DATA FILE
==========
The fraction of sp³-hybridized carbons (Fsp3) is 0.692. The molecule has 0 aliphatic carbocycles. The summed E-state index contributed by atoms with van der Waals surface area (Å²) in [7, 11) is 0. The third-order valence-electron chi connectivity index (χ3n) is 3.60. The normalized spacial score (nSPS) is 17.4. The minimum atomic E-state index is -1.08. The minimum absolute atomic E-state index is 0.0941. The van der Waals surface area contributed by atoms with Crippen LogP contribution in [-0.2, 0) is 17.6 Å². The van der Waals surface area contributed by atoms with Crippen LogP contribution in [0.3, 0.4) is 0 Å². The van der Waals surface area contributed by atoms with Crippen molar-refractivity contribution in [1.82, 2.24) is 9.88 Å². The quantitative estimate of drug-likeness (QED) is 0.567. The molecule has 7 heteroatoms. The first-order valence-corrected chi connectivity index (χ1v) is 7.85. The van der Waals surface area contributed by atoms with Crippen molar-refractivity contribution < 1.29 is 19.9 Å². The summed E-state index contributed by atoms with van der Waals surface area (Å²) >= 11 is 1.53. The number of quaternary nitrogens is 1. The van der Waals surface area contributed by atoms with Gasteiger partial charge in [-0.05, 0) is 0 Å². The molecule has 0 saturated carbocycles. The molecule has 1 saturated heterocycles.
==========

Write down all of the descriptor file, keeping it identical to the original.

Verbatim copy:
The fraction of sp³-hybridized carbons (Fsp3) is 0.692. The molecule has 0 aliphatic carbocycles. The summed E-state index contributed by atoms with van der Waals surface area (Å²) in [7, 11) is 0. The third-order valence-electron chi connectivity index (χ3n) is 3.60. The normalized spacial score (nSPS) is 17.4. The minimum atomic E-state index is -1.08. The minimum absolute atomic E-state index is 0.0941. The van der Waals surface area contributed by atoms with Crippen LogP contribution in [-0.2, 0) is 17.6 Å². The van der Waals surface area contributed by atoms with Crippen LogP contribution in [0.3, 0.4) is 0 Å². The van der Waals surface area contributed by atoms with Crippen molar-refractivity contribution in [1.82, 2.24) is 9.88 Å². The quantitative estimate of drug-likeness (QED) is 0.567. The molecule has 7 heteroatoms. The first-order valence-corrected chi connectivity index (χ1v) is 7.85. The van der Waals surface area contributed by atoms with Crippen molar-refractivity contribution < 1.29 is 19.9 Å². The summed E-state index contributed by atoms with van der Waals surface area (Å²) >= 11 is 1.53. The number of quaternary nitrogens is 1. The van der Waals surface area contributed by atoms with Gasteiger partial charge in [-0.05, 0) is 0 Å². The molecule has 0 saturated carbocycles. The molecule has 1 saturated heterocycles.